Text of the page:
American Paralympian Oksana Masters reinvents herself when adversity strikes.
After winning silver and bronze medals in previous Winter and Summer Paralympics, the 28-year-old double amputee is aiming for a cross-country gold at the Pyeongchang Paralympic Winter Games.
Masters, born in Ukraine three years after the Chernobyl disaster with leg defects from in-utero radiation poisoning, spent the first seven years of her life in three state-run orphanages. Her adoptive mother, Gay Masters, brought her to the United States in 1997.
Sports smoothed her adjustment to a new life. Despite having her left leg removed at age 9, she ice skated, played volleyball and participated in other sports. Adaptive rowing became her escape after doctors amputated her right leg when she was 14.
She became a standout, winning a rowing bronze at the 2012 London Paralympic Summer Games. But the next year she felt a sharp, excruciating pain during a race at the World Rowing Championships in Chungju, South Korea. Doctors told her to abandon rowing or risk permanent spinal damage.
“I thought my life as an athlete was over after that,” she says. But soon after, she picked up cross-country skiing because it uses the same muscle groups as rowing.
The comeback kid
Fourteen months later, she won silver and bronze in cross-country events at the 2014 Sochi Paralympic Winter Games. And in 2016 in Rio de Janeiro, she nearly medaled in cycling, a sport she took up simply to stay fit in the off-season.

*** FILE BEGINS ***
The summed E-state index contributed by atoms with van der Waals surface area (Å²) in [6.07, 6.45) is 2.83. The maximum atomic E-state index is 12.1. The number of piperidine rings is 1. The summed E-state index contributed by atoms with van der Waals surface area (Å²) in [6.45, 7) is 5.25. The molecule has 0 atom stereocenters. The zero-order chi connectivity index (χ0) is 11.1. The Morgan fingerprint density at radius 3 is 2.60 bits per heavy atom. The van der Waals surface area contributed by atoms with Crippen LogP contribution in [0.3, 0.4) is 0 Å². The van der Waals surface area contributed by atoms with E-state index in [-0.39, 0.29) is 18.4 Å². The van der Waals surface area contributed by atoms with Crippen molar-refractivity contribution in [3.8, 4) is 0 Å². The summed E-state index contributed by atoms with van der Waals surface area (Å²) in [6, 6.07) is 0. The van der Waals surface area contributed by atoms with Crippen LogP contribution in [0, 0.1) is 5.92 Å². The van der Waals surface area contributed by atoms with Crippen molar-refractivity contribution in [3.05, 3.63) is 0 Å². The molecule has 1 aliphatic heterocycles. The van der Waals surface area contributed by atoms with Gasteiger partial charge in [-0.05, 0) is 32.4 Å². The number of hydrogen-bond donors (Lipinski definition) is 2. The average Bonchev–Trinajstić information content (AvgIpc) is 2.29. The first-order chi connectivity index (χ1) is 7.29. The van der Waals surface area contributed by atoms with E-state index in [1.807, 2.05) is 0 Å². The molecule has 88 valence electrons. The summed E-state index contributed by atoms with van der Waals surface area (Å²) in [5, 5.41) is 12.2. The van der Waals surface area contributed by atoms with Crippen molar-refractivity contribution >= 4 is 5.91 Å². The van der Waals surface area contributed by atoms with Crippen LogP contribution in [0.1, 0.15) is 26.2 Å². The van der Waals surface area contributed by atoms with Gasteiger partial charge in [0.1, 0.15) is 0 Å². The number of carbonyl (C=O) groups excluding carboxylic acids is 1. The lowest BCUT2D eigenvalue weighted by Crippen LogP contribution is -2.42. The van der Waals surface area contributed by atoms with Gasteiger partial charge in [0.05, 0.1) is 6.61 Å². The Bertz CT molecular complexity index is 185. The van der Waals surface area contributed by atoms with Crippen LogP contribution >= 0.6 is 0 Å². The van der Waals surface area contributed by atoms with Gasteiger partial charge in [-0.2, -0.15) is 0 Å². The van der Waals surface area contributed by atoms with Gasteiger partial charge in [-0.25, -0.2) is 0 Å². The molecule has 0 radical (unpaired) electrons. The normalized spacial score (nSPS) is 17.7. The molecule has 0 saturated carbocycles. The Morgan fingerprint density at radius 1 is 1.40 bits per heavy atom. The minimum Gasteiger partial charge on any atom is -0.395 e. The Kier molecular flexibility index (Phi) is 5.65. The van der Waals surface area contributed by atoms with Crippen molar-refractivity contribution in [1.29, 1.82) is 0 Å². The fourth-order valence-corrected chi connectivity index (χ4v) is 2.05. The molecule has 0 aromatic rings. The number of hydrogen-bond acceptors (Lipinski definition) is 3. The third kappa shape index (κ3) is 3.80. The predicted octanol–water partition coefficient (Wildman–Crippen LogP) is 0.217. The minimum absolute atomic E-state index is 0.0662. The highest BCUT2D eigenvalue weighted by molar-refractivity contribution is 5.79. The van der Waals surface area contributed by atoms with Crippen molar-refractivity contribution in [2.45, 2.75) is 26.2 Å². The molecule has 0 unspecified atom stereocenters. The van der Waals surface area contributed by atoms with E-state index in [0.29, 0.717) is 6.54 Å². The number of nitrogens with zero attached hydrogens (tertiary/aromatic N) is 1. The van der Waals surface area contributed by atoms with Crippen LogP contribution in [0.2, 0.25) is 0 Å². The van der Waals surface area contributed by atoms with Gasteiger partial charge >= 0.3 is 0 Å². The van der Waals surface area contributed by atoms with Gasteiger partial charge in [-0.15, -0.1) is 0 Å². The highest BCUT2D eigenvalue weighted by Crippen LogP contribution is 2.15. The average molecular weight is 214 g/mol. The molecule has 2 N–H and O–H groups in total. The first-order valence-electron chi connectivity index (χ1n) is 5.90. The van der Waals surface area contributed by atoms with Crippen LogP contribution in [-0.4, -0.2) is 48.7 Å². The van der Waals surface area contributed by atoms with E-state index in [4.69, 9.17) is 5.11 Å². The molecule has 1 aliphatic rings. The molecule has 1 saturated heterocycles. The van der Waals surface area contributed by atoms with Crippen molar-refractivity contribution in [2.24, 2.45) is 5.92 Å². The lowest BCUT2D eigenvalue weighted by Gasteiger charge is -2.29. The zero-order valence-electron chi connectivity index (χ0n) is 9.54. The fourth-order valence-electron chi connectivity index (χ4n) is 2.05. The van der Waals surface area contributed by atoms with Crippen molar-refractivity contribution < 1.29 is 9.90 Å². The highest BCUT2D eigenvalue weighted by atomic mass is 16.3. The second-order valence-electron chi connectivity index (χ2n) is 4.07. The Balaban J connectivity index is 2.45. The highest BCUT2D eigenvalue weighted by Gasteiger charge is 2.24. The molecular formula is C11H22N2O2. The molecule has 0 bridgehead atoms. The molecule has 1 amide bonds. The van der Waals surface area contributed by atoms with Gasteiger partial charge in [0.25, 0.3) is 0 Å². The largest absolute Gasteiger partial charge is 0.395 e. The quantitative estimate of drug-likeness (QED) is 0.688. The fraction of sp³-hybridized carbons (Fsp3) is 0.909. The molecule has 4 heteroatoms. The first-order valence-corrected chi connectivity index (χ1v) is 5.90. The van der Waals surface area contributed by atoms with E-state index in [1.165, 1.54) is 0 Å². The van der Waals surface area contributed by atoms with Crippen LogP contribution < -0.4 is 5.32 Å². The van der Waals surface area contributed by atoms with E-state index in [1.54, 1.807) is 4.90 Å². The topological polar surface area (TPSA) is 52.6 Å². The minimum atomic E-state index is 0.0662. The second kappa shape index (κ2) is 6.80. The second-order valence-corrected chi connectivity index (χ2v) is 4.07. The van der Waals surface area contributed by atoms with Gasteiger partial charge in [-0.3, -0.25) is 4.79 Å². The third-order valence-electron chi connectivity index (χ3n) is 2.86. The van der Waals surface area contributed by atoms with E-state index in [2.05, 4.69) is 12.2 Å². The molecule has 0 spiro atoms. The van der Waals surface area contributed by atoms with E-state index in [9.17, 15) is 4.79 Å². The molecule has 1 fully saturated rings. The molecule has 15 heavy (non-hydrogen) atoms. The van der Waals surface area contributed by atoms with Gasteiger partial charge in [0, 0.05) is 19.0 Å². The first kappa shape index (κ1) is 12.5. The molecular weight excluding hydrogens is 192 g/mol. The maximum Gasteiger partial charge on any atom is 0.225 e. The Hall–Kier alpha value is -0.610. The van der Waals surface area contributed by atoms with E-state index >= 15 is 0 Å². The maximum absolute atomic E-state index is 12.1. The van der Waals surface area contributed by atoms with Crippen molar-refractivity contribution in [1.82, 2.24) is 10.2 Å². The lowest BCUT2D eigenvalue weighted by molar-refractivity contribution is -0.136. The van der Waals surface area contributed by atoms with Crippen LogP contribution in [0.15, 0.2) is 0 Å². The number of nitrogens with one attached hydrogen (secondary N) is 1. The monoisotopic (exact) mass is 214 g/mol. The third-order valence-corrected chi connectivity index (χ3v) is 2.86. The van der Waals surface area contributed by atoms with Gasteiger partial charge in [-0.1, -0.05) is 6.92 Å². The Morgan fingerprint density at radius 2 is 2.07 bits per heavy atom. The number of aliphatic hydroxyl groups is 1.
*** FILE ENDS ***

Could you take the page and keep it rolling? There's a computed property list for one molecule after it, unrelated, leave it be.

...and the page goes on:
Masters made a return trip to Ukraine — her first — in 2015 at the request of the U.S. Embassy in Kiev. She visited orphanages similar to the ones where she grew up and met wounded members of the Ukrainian military.
“It was a surreal experience, spending time with children and soldiers and being living proof that things really can get better,” she wrote in an essay for a publication featuring top athletes. It showed that “no matter what obstacle a person has to deal with, there is always a way forward.”
The next chapter
Masters is excited to return to South Korea, where she had earlier faced giving up rowing. Recalling that setback in 2012, she says, “Never in a million years would I have thought I’d be going back to South Korea to compete on snow.”